Without You, We Sink–Thomas a Kempis

Without You, We Sink

Thomas a Kempis (from the Imitation of Christ)

This poignant excerpt from the writings of Thomas a Kempis reveals why his little book, The Imitation of Christ (Lib 3, 14) is the greatest spiritual classic of Western Christianity from the 15th century. It emphasizes our utter dependence upon the power of God. These words appear in the Roman Office of Readings for Tuesday of the 22nd week in Ordinary Time with the accompanying biblical reading taken from Jeremiah 20.

You thunder your judgments upon me, O Lord; you shake all my bones with fear and dread, and my soul becomes severely frightened. I am bewildered when I realize thateven the heavens are not pure in your sight.

If you discovered iniquity in the angels and did not spare them, what will become of me? The stars fell from heaven, and I, mere dust, what should I expect? Those whose works seemed praiseworthy fell to the depths, and I have seen those who once were fed with the bread of angels take comfort in the husks of swine.

There is no holiness where you have withdrawn your hand, O Lord; no profitable wisdom if you cease to rule over it; no helpful strength if you cease to preserve it. If you forsake us, we sink and perish; but if you visit us, we rise up and live again. We are unstable, but you make us firm; we grow cool, but you inflame us.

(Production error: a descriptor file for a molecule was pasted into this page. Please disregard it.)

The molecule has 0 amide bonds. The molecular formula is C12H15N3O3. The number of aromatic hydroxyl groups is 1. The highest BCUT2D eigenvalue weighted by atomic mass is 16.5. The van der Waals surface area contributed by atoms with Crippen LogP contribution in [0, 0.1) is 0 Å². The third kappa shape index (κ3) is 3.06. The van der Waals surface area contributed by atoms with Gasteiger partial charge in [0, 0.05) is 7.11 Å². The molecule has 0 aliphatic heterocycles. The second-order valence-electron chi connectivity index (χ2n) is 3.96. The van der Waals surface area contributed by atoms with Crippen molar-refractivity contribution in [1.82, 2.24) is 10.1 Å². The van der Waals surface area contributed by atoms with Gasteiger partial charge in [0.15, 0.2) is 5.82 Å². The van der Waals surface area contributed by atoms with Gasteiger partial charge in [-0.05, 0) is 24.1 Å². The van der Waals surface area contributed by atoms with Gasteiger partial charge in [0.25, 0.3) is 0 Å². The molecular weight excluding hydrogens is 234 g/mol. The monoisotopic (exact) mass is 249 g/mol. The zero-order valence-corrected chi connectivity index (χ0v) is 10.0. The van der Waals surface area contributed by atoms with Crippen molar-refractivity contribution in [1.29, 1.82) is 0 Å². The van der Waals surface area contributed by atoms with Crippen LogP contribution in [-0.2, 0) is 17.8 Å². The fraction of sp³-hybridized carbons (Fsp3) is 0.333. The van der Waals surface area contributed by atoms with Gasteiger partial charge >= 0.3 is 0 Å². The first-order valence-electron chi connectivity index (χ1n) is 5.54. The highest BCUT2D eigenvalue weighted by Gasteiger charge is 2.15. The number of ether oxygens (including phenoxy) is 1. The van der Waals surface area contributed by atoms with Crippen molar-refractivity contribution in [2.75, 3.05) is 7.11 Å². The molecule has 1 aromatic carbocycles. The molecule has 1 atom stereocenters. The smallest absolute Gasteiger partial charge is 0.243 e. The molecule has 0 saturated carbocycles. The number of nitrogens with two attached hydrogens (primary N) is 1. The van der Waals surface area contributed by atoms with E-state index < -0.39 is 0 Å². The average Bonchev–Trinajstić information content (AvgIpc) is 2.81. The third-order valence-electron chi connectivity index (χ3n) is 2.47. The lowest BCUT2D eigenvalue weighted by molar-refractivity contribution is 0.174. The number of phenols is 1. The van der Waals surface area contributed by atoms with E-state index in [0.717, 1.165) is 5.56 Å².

All superficial glory has been swallowed up in the depths of your judgement upon me.
What is all flesh in your sight? Can the clay be glorified in opposition to its Maker?

How can anyone be stirred by empty talk if his heart is subject in the truth to God?

If a man is subject to truth, possession of the whole world cannot swell him with pride; nor will he be swayed by the flattery of his admirers, if he has established all his trust in God.

For those who do nothing but talk amount to nothing; they fail with their din of words, but‘the truth of the Lord endures for ever.’

Thomas Kempis

Thomas Hemerken was born at Kempen, near Cologne Germany around the year 1380. Though born into a poor family, he received a Catholic Education at the school of the Brethren of the Common Life and entered the Canons Regular in the year 1399 where he took the habit in 1406. For the rest of his life he was widely sought after as a spiritual director. His best known writing is the great devotional classic of the late middle ages, The Imitation of Christ. He died in 1471.